We could hear it strike the armadillo’s shell. Two armadillos had tunneled under the yard fence, then under the house in the Fall. We  didn’t mind as they could do no harm and had told the dogs it was alright, so they didn’t bother them.

There was no fireplace at the Milam Six Mile ranch, big cast iron heaters and cook stove were used. But the brick chimney serving as flues for the woodstoves extended down to the ground under the house for a supporting base for the bricks.

Around this base the pack-rats had built a nest. Pack rats are the bane of every ranch in Texas. It does little good to destroy the nests—they will build them back in one night.Rattlesnakes also den up in these nests in Winter, and feed on the rats.

The armadillo’s shell protected them from the rattle-snake fangs, so they were unharmed.

In a short time, Buff and Duff started barking so we knew that one of the snakes had crawled out into the yard.

It would be much too dangerous to go out in the yard with a lantern to look for the snake, and we knew the dogs were wise in the ways of rattlesnakes and would stay out of reach.

As soon as it was light enough to see we got dressed and went out to check on the dogs, and they were still keeping tab on the rattler. It was coiled up near the woodpile not far from the kitchen door. If there had been others they had left the yard. Ray got a rifle with which to kill it.

When rattlers come out of hibernation in the Spring, they are in a vile mood, partly blinded by the bright light, and strike at any sound or any thing that moves. I guess this one was mad as a hatter because the dogs had been harassing it most of the night.

Though Ray was out of reach, it could hear him and struck at him. When he stepped back it heard the sound and started crawling toward him, rattling, with its head drawn back to strike. He killed it with a shot from the rifle.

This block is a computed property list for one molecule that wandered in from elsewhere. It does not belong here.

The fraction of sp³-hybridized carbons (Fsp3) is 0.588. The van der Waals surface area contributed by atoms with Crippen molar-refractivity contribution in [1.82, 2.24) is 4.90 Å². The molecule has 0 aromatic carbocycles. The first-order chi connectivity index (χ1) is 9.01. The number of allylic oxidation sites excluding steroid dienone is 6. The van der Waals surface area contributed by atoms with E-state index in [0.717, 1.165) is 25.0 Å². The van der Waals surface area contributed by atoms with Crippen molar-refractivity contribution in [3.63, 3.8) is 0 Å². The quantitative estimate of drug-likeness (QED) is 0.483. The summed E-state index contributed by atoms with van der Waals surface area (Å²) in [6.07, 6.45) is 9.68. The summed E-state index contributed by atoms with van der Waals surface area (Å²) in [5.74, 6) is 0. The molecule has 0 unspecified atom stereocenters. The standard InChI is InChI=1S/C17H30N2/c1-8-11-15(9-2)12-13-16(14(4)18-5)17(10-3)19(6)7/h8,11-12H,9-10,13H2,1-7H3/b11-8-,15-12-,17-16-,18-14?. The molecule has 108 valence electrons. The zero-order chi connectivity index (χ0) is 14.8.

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A very angry rattlesnake-headed for Ray, and ready to strike. It was so angry it started chasing Ray, rattling furiously.

I don’t think this was the rattler that bit Scotty, as one this large would surely have killed him.

After this we got the chores done early– and on a ranch there are a lot of chores—so as not to be out after dusk.

In Texas every Spring people have “Rattlesnake Round-ups.” And a lot of rattlers are killed. The type there are very large. Not at all unusual for one to be six feet long.

A few days later Pop Milam came out to the ranch from town and told us a Mexican ranch-hand on a neighboring ranch had been bitten by a large rattler. He was alone on the ranch, had no transportation, and the telephone was out of order, so he could get no help and died.

After this we kept a spare horse in the corral at night. We decided on the horse I always rode, a big grey horse named Gray Boy, because Eagle, the horse Ray rode, was too headstrong for me to handle—in case I should be the one for a “mid-night ride” for help.

In the next story, I’ll tell you about the mischief Grey Boy got himself into, and the results.

 


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Nona’s Stories: Grey Boy and Alonzo

After hearing from Pop Milam about the ranch-hand on the neighboring ranch being bitten by the rattlesnake, and dying because he couldn’t get help, we had decided to keep one of the saddle horses in the corral at night—just in case we should need to go for help, or get to town.

We kept “Gray Boy,” the big gray horse I rode because he was easier to handle than “Eagle,” the dark red, rather spirited horse that Ray rode.

We kept the grain-(oats)- in the barn in metal barrels, that we fed the horses. There was a side door opening from this area of the barn into the horse corral to make it convenient when feeding the horses.

This door was fastened with a latch on the outside. We had seen Gray Boy nibbling at this latch several times—he knew perfectly well that the oats were kept just inside this door. But we didn’t dream he could open the latch with his teeth. And one night he did open it—and ate so much of the oats that he foundered himself.